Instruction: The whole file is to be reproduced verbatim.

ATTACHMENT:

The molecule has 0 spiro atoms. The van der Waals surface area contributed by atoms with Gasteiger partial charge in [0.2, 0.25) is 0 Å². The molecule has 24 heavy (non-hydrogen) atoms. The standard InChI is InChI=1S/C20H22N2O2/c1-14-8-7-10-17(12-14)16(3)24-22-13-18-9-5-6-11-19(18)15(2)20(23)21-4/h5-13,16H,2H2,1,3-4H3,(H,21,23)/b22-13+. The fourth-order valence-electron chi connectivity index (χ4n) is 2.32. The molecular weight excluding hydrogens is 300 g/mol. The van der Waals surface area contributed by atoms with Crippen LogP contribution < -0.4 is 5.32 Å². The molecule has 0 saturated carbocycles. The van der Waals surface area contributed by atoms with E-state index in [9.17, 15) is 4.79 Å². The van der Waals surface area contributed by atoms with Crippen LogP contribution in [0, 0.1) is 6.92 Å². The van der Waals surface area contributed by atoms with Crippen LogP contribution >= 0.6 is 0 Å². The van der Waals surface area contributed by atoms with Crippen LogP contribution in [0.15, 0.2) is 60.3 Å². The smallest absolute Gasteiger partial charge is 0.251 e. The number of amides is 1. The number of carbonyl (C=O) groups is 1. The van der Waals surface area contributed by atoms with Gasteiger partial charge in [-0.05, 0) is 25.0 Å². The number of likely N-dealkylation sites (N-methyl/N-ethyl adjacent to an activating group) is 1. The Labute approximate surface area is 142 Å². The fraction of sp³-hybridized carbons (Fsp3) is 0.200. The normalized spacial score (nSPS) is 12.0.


The molecule has 0 spiro atoms. The van der Waals surface area contributed by atoms with Gasteiger partial charge in [0.2, 0.25) is 0 Å². The molecule has 24 heavy (non-hydrogen) atoms. The standard InChI is InChI=1S/C20H22N2O2/c1-14-8-7-10-17(12-14)16(3)24-22-13-18-9-5-6-11-19(18)15(2)20(23)21-4/h5-13,16H,2H2,1,3-4H3,(H,21,23)/b22-13+. The fourth-order valence-electron chi connectivity index (χ4n) is 2.32. The molecular weight excluding hydrogens is 300 g/mol. The van der Waals surface area contributed by atoms with Crippen LogP contribution < -0.4 is 5.32 Å². The molecule has 0 saturated carbocycles. The van der Waals surface area contributed by atoms with E-state index in [9.17, 15) is 4.79 Å². The van der Waals surface area contributed by atoms with Crippen LogP contribution in [0, 0.1) is 6.92 Å². The van der Waals surface area contributed by atoms with Crippen LogP contribution >= 0.6 is 0 Å². The van der Waals surface area contributed by atoms with Crippen LogP contribution in [0.15, 0.2) is 60.3 Å². The smallest absolute Gasteiger partial charge is 0.251 e. The number of amides is 1. The number of carbonyl (C=O) groups is 1. The van der Waals surface area contributed by atoms with Gasteiger partial charge in [-0.05, 0) is 25.0 Å². The number of likely N-dealkylation sites (N-methyl/N-ethyl adjacent to an activating group) is 1. The Labute approximate surface area is 142 Å². The fraction of sp³-hybridized carbons (Fsp3) is 0.200. The normalized spacial score (nSPS) is 12.0.